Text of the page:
Reading Environments


This anonymous artwork highlights themes from Under a White Sky: The Nature of the Future by Elizabeth Kolbert. Against a background of images representing extreme weather, the words responsibility, nature, and cooperation represent the work people are doing to mitigate the effects of climate change. Kolbert shares many examples of creative approaches to this work, from a chef trying to create popular food products using plentiful, invasive Asian carp, to a scientist and her students helping coral practice adaptive evolution. The student artworks on this page react to themes discussed throughout Under a White Sky.

Priya Thamburaj's landscape invokes many of the stories Kolbert tells in Under a White Sky. On the left, Asian carp drift toward an electrocuted dam constructed by the Army Corps of Engineers to keep this invasive species from moving into other waterways. On the right, coral bleaching is evident. In the white sky above, airplanes contribute to pollution. Front and center, a cane toad frowns. Readers of Under a White Sky will wonder if this member of the invasive species was gene-edited with CRISPR.

In this digital artwork, Nadia Thomas illustrates the potential impact of geoengineering, a controversial technology that could be used to lower Earth's temperature.

In “Breaking the Natural Law,” Jason Shacket uses the movie Doctor Strange to represent current efforts to reverse environmental damage. He explains, “The picture I’ve created shows Doctor Strange in one of the most iconic scenes, in which he experiments with the Eye of Agamotto, a relic that gives its wielder control over time. Strange puts the Eye’s powers to the test by fast-forwarding and reversing the process of an apple being eaten and decaying.” Behind Doctor Strange, Shacket includes images of two environments impacted by climate change that Kolbert discusses: Louisiana’s receding coastline and Greenland’s melting ice caps. Shacket observes, “these two dilemmas relate to the image of Doctor Strange because he represents how mankind caused them as well as many others, and now it is attempting to reverse the damage.“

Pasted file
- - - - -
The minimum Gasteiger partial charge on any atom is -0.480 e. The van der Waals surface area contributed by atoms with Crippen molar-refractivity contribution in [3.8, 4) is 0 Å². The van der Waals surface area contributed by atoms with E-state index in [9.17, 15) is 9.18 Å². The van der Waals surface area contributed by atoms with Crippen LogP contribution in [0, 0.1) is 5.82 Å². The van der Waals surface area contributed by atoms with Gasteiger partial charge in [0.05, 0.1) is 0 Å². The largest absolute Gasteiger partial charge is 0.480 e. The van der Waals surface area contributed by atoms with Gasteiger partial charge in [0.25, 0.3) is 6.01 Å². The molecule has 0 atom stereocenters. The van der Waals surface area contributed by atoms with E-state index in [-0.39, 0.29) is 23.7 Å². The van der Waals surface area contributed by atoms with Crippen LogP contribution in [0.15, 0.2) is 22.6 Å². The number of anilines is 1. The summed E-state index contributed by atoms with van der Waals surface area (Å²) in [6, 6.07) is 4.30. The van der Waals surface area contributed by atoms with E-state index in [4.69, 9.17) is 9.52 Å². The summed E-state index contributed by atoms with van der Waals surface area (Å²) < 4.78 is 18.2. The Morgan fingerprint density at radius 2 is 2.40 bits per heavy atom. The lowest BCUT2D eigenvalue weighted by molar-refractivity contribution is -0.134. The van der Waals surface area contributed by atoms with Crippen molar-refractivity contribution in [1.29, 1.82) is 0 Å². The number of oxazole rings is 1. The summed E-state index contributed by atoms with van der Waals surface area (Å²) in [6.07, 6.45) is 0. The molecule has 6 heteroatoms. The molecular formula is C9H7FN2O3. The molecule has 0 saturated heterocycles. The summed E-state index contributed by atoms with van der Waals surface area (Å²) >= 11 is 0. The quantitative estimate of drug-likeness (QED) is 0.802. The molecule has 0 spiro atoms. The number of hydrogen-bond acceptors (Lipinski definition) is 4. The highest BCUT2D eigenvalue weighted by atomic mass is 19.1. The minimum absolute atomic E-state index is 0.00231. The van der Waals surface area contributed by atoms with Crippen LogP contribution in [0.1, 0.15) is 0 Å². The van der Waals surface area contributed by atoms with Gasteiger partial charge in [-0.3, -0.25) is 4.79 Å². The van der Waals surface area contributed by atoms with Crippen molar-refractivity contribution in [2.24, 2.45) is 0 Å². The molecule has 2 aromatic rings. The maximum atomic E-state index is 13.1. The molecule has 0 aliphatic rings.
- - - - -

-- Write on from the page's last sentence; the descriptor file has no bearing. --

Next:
Cartoons convey the severity of climate change issues in these artworks by an anonymous student and Kylee McGinnis. The anonymous meme creator illustrates the absurdity of the decision between options to “leave nature alone and let it run its own course,” or “constantly try to fix issues within nature which in turn just causes more issues.” Reflecting on her artwork featuring dead fish, McGinnis laments that “we are killing ocean animals and the reefs, and it is impossible to know the extent of the damage we are causing.”

Jiefeng Zhu and Kiley Persolio use photographs of nature to reflect on reading they have done about climate change. Discussing challenges identified in Under a White Sky, Zhu writes, “to ruin, destroy, or pollute is easy to do, but to protect, to cure, to [achieve] harmonious coexistence is significantly difficult.” Persolio connects ideas from Under a White Sky to another book about environmental issues, Tracking Trash by Loree Griffin Burns. She shares that her artwork “reflects on the catastrophic damage plastic has over our oceans and how we must take action now to protect future generations.”